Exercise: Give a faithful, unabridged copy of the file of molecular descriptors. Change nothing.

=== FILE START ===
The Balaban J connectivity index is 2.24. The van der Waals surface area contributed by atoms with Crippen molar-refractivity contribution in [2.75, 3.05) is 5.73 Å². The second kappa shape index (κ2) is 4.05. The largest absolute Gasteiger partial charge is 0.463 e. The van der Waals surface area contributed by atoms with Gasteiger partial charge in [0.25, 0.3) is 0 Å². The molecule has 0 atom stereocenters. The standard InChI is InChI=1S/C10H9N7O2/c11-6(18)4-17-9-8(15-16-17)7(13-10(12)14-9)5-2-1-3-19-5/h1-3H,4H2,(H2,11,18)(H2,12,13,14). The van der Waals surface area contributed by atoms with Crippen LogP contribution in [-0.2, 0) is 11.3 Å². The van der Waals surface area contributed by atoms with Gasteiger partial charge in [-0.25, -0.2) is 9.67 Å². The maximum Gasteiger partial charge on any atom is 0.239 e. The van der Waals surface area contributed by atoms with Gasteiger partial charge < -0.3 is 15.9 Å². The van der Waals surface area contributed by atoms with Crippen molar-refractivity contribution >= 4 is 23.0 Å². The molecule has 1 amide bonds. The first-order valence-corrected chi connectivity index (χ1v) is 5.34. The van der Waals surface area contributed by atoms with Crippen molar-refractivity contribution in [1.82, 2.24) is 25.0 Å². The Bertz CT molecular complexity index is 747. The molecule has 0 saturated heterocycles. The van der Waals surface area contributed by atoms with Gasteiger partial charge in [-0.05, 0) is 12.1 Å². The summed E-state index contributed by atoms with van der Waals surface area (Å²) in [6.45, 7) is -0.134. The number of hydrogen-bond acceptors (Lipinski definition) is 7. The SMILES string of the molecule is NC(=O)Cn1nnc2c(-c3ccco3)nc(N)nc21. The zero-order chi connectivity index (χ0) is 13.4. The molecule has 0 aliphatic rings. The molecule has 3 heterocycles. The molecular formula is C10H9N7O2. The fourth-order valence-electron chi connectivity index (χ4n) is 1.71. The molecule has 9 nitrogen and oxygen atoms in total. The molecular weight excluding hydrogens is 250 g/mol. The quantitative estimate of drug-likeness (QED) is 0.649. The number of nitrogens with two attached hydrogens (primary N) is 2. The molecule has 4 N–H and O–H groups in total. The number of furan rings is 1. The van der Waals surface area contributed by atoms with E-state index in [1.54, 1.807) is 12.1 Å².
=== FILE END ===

The Balaban J connectivity index is 2.24. The van der Waals surface area contributed by atoms with Crippen molar-refractivity contribution in [2.75, 3.05) is 5.73 Å². The second kappa shape index (κ2) is 4.05. The largest absolute Gasteiger partial charge is 0.463 e. The van der Waals surface area contributed by atoms with Gasteiger partial charge in [0.25, 0.3) is 0 Å². The molecule has 0 atom stereocenters. The standard InChI is InChI=1S/C10H9N7O2/c11-6(18)4-17-9-8(15-16-17)7(13-10(12)14-9)5-2-1-3-19-5/h1-3H,4H2,(H2,11,18)(H2,12,13,14). The van der Waals surface area contributed by atoms with Crippen LogP contribution in [-0.2, 0) is 11.3 Å². The van der Waals surface area contributed by atoms with Gasteiger partial charge in [-0.25, -0.2) is 9.67 Å². The maximum Gasteiger partial charge on any atom is 0.239 e. The van der Waals surface area contributed by atoms with Gasteiger partial charge < -0.3 is 15.9 Å². The van der Waals surface area contributed by atoms with Crippen molar-refractivity contribution >= 4 is 23.0 Å². The molecule has 1 amide bonds. The first-order valence-corrected chi connectivity index (χ1v) is 5.34. The van der Waals surface area contributed by atoms with Crippen molar-refractivity contribution in [1.82, 2.24) is 25.0 Å². The Bertz CT molecular complexity index is 747. The molecule has 0 saturated heterocycles. The van der Waals surface area contributed by atoms with Gasteiger partial charge in [-0.05, 0) is 12.1 Å². The summed E-state index contributed by atoms with van der Waals surface area (Å²) in [6.45, 7) is -0.134. The number of hydrogen-bond acceptors (Lipinski definition) is 7. The SMILES string of the molecule is NC(=O)Cn1nnc2c(-c3ccco3)nc(N)nc21. The zero-order chi connectivity index (χ0) is 13.4. The molecule has 0 aliphatic rings. The molecule has 3 heterocycles. The molecular formula is C10H9N7O2. The fourth-order valence-electron chi connectivity index (χ4n) is 1.71. The molecule has 9 nitrogen and oxygen atoms in total. The molecular weight excluding hydrogens is 250 g/mol. The quantitative estimate of drug-likeness (QED) is 0.649. The number of nitrogens with two attached hydrogens (primary N) is 2. The molecule has 4 N–H and O–H groups in total. The number of furan rings is 1. The van der Waals surface area contributed by atoms with E-state index in [1.54, 1.807) is 12.1 Å².